Wednesday, March 16, 2016

Loop to Loop

I love my grandoggies.  Of course they have grown a little since this was taken.  Well, Pockets has.

Pockets and TRex
They love to come and visit to play in the yard and chase the bunnies and birds.  One of their other favorite things is playing chase around my dinning room table.


However, the carpet is not really made to withstand that kind of abuse.  It is a decorative pile and loop carpet (my big splurge when we built) and their claws get caught in the loops creating pulls.


There were 4 pulls, but this was the largest.


Using an upholstery needle and thread I was able to weave the loop back into the carpet.


This wasn't something I was planning to post, so the photos are from my phone and not the best quality.  But you get the idea.


I pulled it through just a few loops at a time so it wouldn't get hung up.  In the end you can't even tell where there was an issue and the pattern in the carpet is not disrupted.


I love it when I can fix something on my own.  I know this is a small thing, but having it fixed makes me very happy.

Thursday, March 10, 2016

A City Garden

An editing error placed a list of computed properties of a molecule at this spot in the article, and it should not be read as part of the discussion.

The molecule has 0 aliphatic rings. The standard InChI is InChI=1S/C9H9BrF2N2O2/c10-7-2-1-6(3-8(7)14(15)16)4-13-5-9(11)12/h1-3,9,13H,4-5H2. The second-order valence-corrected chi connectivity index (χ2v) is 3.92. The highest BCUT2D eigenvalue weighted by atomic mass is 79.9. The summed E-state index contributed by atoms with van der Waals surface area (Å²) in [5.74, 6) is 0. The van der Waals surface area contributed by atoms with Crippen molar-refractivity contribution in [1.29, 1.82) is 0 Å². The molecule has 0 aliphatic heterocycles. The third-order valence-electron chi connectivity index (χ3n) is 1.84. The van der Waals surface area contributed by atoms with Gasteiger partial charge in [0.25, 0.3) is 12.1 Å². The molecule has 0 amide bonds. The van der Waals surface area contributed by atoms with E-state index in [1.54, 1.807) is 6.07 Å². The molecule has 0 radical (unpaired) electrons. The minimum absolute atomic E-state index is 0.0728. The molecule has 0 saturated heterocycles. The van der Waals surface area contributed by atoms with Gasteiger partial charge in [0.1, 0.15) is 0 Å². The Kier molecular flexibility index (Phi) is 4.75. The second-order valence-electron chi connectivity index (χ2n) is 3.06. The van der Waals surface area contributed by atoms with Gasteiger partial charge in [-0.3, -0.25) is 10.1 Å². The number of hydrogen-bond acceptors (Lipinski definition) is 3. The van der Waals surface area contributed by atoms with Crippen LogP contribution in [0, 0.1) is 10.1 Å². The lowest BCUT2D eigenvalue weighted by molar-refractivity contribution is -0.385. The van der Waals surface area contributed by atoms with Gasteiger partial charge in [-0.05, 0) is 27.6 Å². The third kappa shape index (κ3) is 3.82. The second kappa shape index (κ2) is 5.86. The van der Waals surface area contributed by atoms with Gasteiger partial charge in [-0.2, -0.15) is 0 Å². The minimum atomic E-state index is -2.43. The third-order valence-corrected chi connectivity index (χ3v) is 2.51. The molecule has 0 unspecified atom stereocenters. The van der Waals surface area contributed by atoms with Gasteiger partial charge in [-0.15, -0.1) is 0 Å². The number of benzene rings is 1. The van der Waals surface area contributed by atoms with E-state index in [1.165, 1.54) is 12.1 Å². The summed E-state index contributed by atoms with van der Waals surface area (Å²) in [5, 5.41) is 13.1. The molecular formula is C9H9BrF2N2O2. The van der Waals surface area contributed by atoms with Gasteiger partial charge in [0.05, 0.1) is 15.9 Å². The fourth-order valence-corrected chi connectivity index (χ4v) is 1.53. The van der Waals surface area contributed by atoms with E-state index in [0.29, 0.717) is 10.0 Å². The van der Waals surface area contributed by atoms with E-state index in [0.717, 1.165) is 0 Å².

I loved having a nice big garden here at the house in years passed.

Squash
Getting out there every morning to see what magic had occurred overnight with my tomatoes, carrots, and onions was such a joy.

Cucumber

Carrots and Onions
Cooking with my own food was such a pleasure.  Especially canning pickles and jalapeño slices.  But the thing I loved most that grew in the garden were the gourds.

Gourds
The condo however has forced me to look at having a garden in a different way.  Without a plot of land to work I moved to pots and hanging baskets.

Cherry Tomatoes and Basil
I clipped and dug up some of the herbs from my house garden to plant in the pots.

Spearmint and Peppermint
But not everything will grow in pots so I picked wisely for my first year at attempting a hanging garden.

Oregano, Parsley, Chive